“Older forests on federal lands work as a natural climate solution, drawing down massive amounts of carbon dioxide from the atmosphere,” said Spivak. “The science is clear that we should be protecting existing old-growth trees and allowing mature trees and forests to grow. This would show the world that Biden takes his pledge to end global forest losses seriously.”
Other members of the coalition include the Center for Biological Diversity, Earthjustice, Environment America, Natural Resources Defense Council, Oregon Wild, Cascadia Wildlands, Standing Trees, Sierra Club, Southern Environmental Law Center and Wild Heritage.
Rejoining a landscape: Southern Oregon coalition moves forward with I-5 wildlife crossings
By Juliet Grable
OPB – August 2, 2022
One morning in late March, Charlie Schelz, an ecologist with the Bureau of Land Management, hiked across a steel railroad bridge that spans Interstate 5 near Siskiyou Summit, four-and-a-half miles from the Oregon-California border. Gravel crunched under his feet as a ceaseless river of cars and trucks roared below. At the end of the bridge, Schelz set down his backpack and unlocked the cable that secured a trail camera to a tree.
“Let’s see what we’ve got,” said Schelz, popping out the memory card. It contained 51 video clips. He clicked through them.
“There’s a deer…another deer, a train,” he said, scrolling. “There’s a guy walking his dog — I see him every day. There’s one, two, three, four deer, heading east.”
Schelz has set up nearly a dozen such cameras along wildlife trails near drainage culverts and vehicle bridges that pass over and under I-5. By monitoring these sites, which span from Neil Creek just outside of Ashland to the California border, he hopes to better understand which animals are using existing corridors to safely traverse the busy highway…
New York Times Promotes Logging In Yosemite National Park
By George Wuerthner
National Parks Traveler
The New York Times recently published an article titled At Yosemite, A Preservation Plan That Calls For Chainsaws. The idea that we need to log the forest to create healthy forests in a national park is a major threat to the management policies of the National Park Service, which generally promotes natural ecological and evolutionary processes.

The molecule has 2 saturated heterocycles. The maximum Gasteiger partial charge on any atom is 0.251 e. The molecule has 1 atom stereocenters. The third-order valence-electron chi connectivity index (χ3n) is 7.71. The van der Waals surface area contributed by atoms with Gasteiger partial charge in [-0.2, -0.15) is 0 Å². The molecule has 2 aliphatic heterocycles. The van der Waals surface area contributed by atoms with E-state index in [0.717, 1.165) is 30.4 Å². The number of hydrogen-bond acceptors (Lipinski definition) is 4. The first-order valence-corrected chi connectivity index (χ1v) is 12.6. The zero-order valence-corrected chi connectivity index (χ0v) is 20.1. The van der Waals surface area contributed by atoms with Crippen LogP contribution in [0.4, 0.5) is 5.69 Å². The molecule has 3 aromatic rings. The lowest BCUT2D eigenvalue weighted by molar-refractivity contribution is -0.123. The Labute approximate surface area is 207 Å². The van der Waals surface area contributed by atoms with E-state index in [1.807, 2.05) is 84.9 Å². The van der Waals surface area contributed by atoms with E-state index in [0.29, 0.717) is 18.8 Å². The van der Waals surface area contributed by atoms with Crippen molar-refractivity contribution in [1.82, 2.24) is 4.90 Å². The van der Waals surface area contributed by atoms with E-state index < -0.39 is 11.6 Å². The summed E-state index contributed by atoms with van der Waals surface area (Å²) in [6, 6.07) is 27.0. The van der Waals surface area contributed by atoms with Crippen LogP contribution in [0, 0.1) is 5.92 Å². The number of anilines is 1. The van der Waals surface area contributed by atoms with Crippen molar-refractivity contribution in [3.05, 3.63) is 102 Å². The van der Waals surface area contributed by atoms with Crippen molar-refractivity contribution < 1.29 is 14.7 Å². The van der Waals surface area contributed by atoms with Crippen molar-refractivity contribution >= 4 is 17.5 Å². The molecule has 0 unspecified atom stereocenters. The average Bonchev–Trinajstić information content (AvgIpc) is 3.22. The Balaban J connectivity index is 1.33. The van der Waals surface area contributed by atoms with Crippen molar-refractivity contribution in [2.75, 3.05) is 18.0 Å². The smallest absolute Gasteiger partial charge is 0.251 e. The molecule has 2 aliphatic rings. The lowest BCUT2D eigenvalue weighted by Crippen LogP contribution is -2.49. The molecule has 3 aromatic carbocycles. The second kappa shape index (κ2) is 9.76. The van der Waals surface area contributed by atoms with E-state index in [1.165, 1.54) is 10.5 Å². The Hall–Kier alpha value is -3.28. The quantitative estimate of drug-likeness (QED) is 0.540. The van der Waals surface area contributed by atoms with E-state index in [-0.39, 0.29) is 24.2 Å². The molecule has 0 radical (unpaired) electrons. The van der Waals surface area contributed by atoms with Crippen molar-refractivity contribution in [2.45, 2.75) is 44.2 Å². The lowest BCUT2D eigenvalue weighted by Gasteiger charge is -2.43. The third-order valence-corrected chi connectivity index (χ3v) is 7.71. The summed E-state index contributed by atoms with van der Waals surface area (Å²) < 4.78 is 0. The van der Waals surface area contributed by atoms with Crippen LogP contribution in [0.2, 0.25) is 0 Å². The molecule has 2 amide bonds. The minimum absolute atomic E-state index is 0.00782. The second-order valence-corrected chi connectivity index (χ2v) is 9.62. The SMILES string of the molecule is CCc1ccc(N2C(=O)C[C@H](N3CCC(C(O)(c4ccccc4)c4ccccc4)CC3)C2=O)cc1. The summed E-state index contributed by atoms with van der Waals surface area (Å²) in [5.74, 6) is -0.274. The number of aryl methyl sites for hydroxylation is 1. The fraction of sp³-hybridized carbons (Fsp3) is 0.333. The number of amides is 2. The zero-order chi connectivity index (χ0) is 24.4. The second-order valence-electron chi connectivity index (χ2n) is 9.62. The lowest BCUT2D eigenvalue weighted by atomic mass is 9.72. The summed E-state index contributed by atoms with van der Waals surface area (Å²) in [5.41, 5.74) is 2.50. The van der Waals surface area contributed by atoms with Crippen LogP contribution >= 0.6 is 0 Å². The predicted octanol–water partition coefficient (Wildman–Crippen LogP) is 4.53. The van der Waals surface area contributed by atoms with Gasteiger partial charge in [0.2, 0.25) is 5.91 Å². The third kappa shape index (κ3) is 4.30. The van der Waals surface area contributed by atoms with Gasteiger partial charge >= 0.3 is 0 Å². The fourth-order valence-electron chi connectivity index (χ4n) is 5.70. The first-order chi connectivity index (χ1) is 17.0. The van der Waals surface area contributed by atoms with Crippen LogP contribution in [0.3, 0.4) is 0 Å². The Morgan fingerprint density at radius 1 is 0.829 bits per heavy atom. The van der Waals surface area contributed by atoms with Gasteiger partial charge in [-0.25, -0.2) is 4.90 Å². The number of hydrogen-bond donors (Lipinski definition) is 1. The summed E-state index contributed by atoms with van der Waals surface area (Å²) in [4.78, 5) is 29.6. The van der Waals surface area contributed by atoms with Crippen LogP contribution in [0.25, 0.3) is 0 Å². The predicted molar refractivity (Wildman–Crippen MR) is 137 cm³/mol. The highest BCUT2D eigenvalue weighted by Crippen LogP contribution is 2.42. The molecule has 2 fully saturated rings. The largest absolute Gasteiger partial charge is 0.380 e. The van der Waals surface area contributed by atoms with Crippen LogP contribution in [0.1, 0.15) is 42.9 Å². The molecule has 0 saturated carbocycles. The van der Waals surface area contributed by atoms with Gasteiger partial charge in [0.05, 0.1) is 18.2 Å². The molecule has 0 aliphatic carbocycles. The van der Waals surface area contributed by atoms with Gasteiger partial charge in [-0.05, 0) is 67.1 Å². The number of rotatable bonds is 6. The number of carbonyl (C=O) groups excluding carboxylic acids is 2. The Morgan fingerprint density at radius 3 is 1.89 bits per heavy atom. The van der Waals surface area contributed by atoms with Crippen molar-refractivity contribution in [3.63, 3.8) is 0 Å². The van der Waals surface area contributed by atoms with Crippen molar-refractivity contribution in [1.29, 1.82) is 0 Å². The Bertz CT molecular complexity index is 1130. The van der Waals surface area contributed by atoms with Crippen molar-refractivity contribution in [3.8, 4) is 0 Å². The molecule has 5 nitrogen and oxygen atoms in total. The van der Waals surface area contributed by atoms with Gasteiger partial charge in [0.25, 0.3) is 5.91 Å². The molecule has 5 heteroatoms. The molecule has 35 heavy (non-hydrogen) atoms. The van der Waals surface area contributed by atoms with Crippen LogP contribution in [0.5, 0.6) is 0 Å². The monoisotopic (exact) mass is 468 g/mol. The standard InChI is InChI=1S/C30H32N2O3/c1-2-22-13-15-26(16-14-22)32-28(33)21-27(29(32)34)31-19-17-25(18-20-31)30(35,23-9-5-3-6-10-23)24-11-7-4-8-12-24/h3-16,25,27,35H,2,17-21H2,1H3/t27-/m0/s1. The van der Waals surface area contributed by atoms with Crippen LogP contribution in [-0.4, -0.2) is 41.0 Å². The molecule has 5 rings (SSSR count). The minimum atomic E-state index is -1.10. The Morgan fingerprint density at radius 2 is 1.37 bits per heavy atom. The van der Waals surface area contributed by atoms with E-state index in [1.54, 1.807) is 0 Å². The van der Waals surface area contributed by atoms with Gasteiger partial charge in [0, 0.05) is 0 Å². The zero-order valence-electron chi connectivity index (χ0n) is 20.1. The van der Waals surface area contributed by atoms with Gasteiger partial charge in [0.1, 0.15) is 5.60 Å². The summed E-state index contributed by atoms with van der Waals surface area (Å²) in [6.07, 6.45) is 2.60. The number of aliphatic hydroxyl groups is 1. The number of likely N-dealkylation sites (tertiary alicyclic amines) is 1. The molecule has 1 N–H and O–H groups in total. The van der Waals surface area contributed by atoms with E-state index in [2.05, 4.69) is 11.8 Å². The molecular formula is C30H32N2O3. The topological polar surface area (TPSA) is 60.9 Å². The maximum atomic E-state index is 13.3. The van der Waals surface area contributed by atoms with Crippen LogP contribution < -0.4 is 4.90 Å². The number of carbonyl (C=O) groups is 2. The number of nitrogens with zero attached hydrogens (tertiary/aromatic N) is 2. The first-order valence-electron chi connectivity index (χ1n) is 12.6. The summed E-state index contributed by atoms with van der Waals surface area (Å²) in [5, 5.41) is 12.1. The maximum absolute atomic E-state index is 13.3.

The article states without qualification, “many experts say there is a consensus among scientists and political leaders on the need to thin and burn forests more proactively.”
The article suggests that humans always managed the landscapes in Yosemite and elsewhere. And that there is consensus that Indian burning kept the forests open. This view has been challenged but is not acknowledged in the New York Times piece.
Never mind that several scientific studies in Yosemite concluded that pre-European burning was primarily localized and had little influence on the forests.
A Historic Chance to Protect America’s Free-Flowing Rivers
March 2, 2022 - by Tara Lohan
Ten bills in Congress would add conservation protections to 7,000 miles of river to safeguard drinking water, biodiversity and recreation.
Each year thousands of tourists who visit Central Oregon trudge up a steep half-mile path to see Tumalo Creek emerge from the pine forest and plunge 97 feet over lava rock into a narrow canyon. Tumalo Falls is the highlight for visitors who hike along the 20-mile creek. But for residents in nearby Bend, the creek is also a prized source of drinking water and a haven for wildlife.
Years-long efforts to protect the ecological integrity and scenic values of Tumalo Creek could be solidified with a bill now in Congress. The River Democracy Act would designate not just Tumalo but 4,711 miles of rivers throughout the state as part of the National Wild and Scenic Rivers System.